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JJ Chardeau

Ombres And Lumières

Review by Gary Hill

This is the second album from this artist I've reviewed. I loved the other one, and I think I like this one even more. That's probably because that one had a bit more musical theater built into the sound, and I'm not a huge fan of that type of thing. This is progressive rock, but it encompasses plenty of folk music, world sound, classical and more. Not all the songs have vocals, and not all the vocals are in English, but some are.

There are quite a few interesting guest appearances on the disc. The names include: Danny Seraphine and Jason Schef (Chicago), Mark Andes (Spirit), John McFee (Doobie Brothers), John Helliwell (Supertramp), Jerry Goodman (Mahavishnu Orchestra), John Jorgensen (Hellcasters), Pat Mastelotto (King Crimson) and Dave Gregory (INXS).

This review is available in book (paperback and hardcover) form in Music Street Journal: 2024  Volume 1 More information and purchase links can be found at:

Track by Track Review
Donibane Lohitzue
Piano starts the album. Other instruments join in a bouncy sort of arrangement that has a jazzy element to it. The track turns toward classical music as it continues. It makes a number of changes as they move it forward. This is a prog powerhouse that has some more boogie oriented rock jamming later.
There is plenty of folk music and world sound built into this thing as it gets underway. This instrumental piece is a killer that gets more rocking as it continues. Yet it still manages to retain many of its earlier leanings.
Iceland & Fire
Many of the same leanings and we heard on the previous track get this one underway and hold it at first. Then it shifts to a full classical treatment to continue. This instrumental eventually works back out to a folky rocking number from there.
Classical elements get things underway here, and the track begins to grow from there. The instrumental track works out to an ever changing arrangement that encompasses folk rock, jazz and pure prog. It's another exceptional piece. Around the halfway mark this explodes out into a frantic progressive rock jam that is absolutely on fire. That doesn't hold it for long, though, Instead, it peaks, and we're brought back into mellow zones. Some fusion that makes me think of Jean-Luc Ponty takes over from there. The evolution of this continues as it gets into more classical zones/ Eventually, mellower prog takes over, but then it powers out into another rocking progressive rock jam.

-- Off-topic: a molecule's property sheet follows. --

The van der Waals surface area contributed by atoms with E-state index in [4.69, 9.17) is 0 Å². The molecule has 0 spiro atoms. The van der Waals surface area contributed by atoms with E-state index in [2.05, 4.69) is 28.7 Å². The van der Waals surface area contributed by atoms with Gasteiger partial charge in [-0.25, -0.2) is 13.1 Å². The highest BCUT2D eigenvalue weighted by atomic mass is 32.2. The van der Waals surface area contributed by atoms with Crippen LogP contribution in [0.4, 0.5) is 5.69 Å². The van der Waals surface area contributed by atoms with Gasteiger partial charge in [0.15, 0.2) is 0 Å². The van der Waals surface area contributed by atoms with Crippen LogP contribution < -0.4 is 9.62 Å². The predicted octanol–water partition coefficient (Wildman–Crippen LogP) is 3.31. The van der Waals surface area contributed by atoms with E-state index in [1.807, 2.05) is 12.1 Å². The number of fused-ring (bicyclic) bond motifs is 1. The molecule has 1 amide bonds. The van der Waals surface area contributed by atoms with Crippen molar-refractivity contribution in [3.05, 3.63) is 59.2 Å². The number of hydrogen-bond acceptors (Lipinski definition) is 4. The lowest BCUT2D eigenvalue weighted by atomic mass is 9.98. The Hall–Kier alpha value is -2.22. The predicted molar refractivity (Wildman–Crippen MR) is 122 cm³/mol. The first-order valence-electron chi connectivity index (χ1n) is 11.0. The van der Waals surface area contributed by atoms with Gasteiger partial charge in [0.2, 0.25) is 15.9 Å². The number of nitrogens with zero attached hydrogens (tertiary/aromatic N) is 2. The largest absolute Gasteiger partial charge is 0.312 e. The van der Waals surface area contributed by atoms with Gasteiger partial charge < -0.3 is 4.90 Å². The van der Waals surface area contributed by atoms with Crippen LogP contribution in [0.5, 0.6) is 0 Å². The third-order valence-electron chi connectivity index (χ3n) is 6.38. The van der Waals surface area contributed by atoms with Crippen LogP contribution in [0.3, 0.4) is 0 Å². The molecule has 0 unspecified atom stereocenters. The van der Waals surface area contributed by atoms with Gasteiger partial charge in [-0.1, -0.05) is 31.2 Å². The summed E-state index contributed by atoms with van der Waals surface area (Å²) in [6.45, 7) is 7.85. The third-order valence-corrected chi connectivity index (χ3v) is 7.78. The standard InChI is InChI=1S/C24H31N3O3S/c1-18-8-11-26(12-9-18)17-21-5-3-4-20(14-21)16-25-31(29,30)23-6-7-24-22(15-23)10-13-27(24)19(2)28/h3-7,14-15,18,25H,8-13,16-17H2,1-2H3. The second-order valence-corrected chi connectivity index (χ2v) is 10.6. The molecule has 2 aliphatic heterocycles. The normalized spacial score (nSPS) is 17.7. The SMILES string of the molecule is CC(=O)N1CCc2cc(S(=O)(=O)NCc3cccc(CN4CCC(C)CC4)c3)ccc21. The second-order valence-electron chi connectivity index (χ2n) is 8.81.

Sur Le Dam
Trippier, spacey, mellow sounds are on display as this works forward. This has a whispered voice on it. There is a dreamy quality to this piece. This works through some unusual changes and covers a lot of intriguing territory.
Over The Channel
This is the first song with vocals in English. While it's definitely proggy, this is the most "song-like" thing we've heard to this point. It makes me think of acts ranging from ELO to Alan Parsons Project. It has lots of classic melodic prog sound built into it.
Belux Concerto
Piano and violin get this underway. This instrumental has plenty of classical music along with some prog tendencies at play.
Swing Heil
There is a rocking groove to this. It has some jazz and more pure prog in the mix. The non-English vocal performance has some unusual elements at play at times. There is a full jazz prog jam later in the track. It turns toward some bouncy, bombastic, classically-tinged stuff further down the road.
Tyrol Canon Snow Dance
This come in with a melodic rocking jam that has some hints of classical music built into it. The track shifts to more dramatic prog from there. It keeps changing as this continues. Parts of it are more classically based, while others turn more toward the jazz end of things. All of the track lands in progressive rock zones. This has some great female lead vocals.
Cliché Suisse
Slow moving and melodic, this instrumental includes plenty of classical and jazz reference points.
Lisbonne is Dying
The opening on this has plenty of jazz built into the prog arrangement. This works out to more of a mainstream rocker for the entrance of the vocals. This has some great twists and turns. It has some of the most dramatic music of the disc at times.
There is plenty of both world music and classical built into this thing. It turns quite jazzy at times, too. Yet, overall it's pure progressive rock. It has plenty of twists and turns with different instruments and sounds dominating different sections of the track. This instrumental is such a cool powerhouse with so many great musical things represented. It's one of the highlights of the set.
At more than 11 minutes long, this is the epic of the disc. It comes in with a folk prog styled mellower arrangement. Some vocals (in French, I think) come over the top as the track evolves gradually. This continues to grow from there. At times it's a bit more rocking. There are some female vocals that have an almost angelic feeling to them at a couple later points, too. More mainstream male sung vocals are heard further down the road. There are some really powerhouse moments built into this thing as it continues to grow.
Edossa Fakelaki
Intricate world music based concepts are at play as this gets going. This instrumental is playful, energetic and fun. It has plenty of progressive rock in the mix, but it's more of the folk prog variety.
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